Operation Stay Alert underway for long weekend

NSW Police are reminding road users to make safe decisions and share the responsibility this long weekend.

Operation Stay Alert began this morning and ends at 11.59pm on Monday and double demerits will apply throughout the four-day operation.

So far this year, 154 people have lost their lives on NSW roads, four more than the same time last year.

Assistant Commissioner Michael Corboy of the Traffic and Highway Patrol Command, said the vast majority of crashes are avoidable if road users showed the required responsibility and obeyed the traffic rules.

“We continue to see examples of irresponsible driving behaviour, including drink and drug driving, distraction, not using a seat belt and fatigue, which all lead to serious crashes and fatalities on NSW roads,” Assistant Commissioner Corboy said.

“Double demerit points will apply throughout the long weekend and I am appealing to all road users to slow down, (and) drive to the conditions, especially with wet weather forecast, and abide by the traffic rules.

“You will see more police presence on the roads and we will make no apologies for stopping road users who are doing the wrong thing and putting themselves and others at risk. You will be stopped and you will be fined.”

Minister for Police, Troy Grant, said long weekends are a great opportunity to get away with family or friends, but he wants everyone to arrive safely at their destination.

“With higher traffic volumes, poor weather and people driving in unfamiliar environments, there is an increased risk on our roads,” Mr Grant said.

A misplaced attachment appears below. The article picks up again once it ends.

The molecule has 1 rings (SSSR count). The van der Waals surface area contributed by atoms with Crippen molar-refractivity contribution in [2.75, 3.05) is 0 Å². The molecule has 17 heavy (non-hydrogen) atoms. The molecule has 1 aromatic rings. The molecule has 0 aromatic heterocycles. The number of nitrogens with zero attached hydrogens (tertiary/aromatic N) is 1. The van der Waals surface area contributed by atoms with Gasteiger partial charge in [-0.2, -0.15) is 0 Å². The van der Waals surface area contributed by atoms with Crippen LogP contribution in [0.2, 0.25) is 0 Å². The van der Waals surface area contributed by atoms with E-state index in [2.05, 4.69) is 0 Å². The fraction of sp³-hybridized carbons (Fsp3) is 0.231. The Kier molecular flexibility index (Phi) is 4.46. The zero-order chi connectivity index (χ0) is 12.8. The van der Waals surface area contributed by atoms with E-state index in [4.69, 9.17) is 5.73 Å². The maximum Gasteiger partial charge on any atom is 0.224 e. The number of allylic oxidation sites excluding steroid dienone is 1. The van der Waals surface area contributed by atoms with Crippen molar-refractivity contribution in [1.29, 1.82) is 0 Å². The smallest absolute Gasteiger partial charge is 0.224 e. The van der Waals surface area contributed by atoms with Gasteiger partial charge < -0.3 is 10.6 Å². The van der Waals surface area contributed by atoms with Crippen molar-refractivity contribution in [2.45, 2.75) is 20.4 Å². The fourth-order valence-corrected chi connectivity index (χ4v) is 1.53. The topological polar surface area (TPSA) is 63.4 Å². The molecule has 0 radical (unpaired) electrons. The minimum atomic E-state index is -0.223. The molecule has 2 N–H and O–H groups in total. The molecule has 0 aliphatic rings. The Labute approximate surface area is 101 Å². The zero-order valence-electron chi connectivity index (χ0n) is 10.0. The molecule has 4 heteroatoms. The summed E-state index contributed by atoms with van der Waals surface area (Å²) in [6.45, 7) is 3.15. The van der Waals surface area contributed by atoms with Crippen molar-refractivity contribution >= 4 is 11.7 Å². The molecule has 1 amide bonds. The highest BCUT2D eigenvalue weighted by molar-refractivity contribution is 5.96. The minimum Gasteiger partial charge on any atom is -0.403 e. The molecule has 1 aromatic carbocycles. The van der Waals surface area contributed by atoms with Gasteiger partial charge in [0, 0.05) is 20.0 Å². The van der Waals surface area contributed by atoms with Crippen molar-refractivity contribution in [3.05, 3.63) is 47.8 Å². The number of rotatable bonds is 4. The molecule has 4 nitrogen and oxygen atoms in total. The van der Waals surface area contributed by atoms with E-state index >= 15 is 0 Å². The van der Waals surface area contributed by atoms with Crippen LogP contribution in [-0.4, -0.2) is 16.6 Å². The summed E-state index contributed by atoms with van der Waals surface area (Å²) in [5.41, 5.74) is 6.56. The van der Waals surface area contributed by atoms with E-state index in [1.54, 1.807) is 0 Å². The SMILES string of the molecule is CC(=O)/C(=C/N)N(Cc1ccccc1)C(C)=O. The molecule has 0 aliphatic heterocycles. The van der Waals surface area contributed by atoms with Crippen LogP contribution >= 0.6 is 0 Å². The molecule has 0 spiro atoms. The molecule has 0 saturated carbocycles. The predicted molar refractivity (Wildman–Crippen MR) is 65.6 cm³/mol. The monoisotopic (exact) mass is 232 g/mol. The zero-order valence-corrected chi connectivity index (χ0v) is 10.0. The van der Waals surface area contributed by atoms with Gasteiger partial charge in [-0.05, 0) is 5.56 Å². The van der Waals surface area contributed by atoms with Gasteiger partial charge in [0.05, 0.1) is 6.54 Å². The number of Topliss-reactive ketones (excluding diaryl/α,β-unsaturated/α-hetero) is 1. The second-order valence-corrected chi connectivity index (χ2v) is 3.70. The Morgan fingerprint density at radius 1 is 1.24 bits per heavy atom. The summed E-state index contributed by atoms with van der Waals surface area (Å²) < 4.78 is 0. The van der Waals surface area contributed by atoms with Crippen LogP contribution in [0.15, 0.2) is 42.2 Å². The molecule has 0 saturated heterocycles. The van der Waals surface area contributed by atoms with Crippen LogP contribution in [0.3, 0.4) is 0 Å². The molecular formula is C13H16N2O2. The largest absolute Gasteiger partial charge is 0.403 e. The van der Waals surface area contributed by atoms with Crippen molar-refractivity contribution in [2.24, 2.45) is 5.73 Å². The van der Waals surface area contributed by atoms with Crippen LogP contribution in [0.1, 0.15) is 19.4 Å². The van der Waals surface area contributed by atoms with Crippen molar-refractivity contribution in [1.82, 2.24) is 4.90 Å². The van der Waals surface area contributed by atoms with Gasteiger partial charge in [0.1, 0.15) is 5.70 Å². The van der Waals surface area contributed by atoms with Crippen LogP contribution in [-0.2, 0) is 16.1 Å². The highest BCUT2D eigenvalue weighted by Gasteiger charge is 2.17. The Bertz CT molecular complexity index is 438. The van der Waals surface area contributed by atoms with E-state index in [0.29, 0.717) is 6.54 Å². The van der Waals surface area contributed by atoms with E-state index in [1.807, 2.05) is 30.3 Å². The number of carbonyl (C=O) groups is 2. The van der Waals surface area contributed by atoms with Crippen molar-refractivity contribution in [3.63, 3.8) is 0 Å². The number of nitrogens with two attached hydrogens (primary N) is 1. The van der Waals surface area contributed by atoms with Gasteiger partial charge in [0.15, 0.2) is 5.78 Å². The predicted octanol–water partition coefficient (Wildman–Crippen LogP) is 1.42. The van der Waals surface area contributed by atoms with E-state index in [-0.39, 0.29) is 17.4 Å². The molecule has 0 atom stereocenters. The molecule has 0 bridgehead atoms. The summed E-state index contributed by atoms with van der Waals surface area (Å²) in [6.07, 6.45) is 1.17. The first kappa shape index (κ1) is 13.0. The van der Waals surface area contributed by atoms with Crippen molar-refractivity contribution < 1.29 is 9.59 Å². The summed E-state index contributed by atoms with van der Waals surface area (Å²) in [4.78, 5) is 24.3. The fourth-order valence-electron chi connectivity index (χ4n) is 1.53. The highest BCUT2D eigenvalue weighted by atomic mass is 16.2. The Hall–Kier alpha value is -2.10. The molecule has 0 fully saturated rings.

“Each and every day our men and women in blue attend to motor vehicle incidents and witness the heartbreak of families who have lost a loved one on the road.

“Your family and friends will forgive you if you are late to an event, but the trauma of losing a loved one will remain with them forever.

“I urge drivers to follow the road rules this long weekend – they may just save your life.”

Executive director Bernard Carlon of the NSW Centre for Road Safety, said risk factors increase during holiday periods with higher traffic volumes and people driving in unfamiliar environments.

“We know speeding, driving tired and crashes on country roads increase during holiday periods so please slow down, take a rest and drive carefully in unfamiliar environments. Think about how your actions can affect the safety of yourself and others when you get behind the wheel this weekend.”

Top tips for staying safe:

Plan your route and rest stops along the way

Drive to traffic conditions, stick to speed limits and state laws

To avoid fatigue, make sure you get a good night’s sleep and avoid driving after midnight. Plan to share the driving if you can

Be aware of signs of fatigue: yawning, excessive blinking, bloodshot eyes. Pull over for a break in a safe place and take a nap – 20 minutes works best

Have a Plan B if you intend to drink alcohol – don’t get behind the wheel

Always wear a seat belt. As a driver it is your responsibility to make sure every passenger in the car is buckled up

Check your vehicle before driving – tyre tread and pressure, lights, breaks, engine oil, coolant and power steering fluid.